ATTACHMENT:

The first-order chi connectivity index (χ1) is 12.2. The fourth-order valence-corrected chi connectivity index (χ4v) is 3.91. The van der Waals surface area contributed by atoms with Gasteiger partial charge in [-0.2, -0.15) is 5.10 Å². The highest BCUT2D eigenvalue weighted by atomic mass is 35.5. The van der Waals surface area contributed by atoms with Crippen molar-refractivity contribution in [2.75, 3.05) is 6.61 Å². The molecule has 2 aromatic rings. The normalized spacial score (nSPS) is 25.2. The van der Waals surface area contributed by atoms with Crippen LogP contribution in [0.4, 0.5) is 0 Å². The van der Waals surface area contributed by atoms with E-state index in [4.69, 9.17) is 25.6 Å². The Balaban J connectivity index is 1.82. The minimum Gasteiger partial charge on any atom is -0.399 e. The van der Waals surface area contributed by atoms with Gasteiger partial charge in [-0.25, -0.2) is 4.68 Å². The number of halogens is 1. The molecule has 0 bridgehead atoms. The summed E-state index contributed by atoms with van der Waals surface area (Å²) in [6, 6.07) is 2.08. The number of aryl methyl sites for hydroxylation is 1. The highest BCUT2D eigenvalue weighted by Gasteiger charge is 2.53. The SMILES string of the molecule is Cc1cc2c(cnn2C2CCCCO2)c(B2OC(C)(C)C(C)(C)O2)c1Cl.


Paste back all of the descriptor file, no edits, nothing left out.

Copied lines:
The first-order chi connectivity index (χ1) is 12.2. The fourth-order valence-corrected chi connectivity index (χ4v) is 3.91. The van der Waals surface area contributed by atoms with Gasteiger partial charge in [-0.2, -0.15) is 5.10 Å². The highest BCUT2D eigenvalue weighted by atomic mass is 35.5. The van der Waals surface area contributed by atoms with Crippen molar-refractivity contribution in [2.75, 3.05) is 6.61 Å². The molecule has 2 aromatic rings. The normalized spacial score (nSPS) is 25.2. The van der Waals surface area contributed by atoms with Crippen LogP contribution in [0.4, 0.5) is 0 Å². The van der Waals surface area contributed by atoms with E-state index in [4.69, 9.17) is 25.6 Å². The Balaban J connectivity index is 1.82. The minimum Gasteiger partial charge on any atom is -0.399 e. The van der Waals surface area contributed by atoms with Gasteiger partial charge in [-0.25, -0.2) is 4.68 Å². The number of halogens is 1. The molecule has 0 bridgehead atoms. The summed E-state index contributed by atoms with van der Waals surface area (Å²) in [6, 6.07) is 2.08. The number of aryl methyl sites for hydroxylation is 1. The highest BCUT2D eigenvalue weighted by Gasteiger charge is 2.53. The SMILES string of the molecule is Cc1cc2c(cnn2C2CCCCO2)c(B2OC(C)(C)C(C)(C)O2)c1Cl.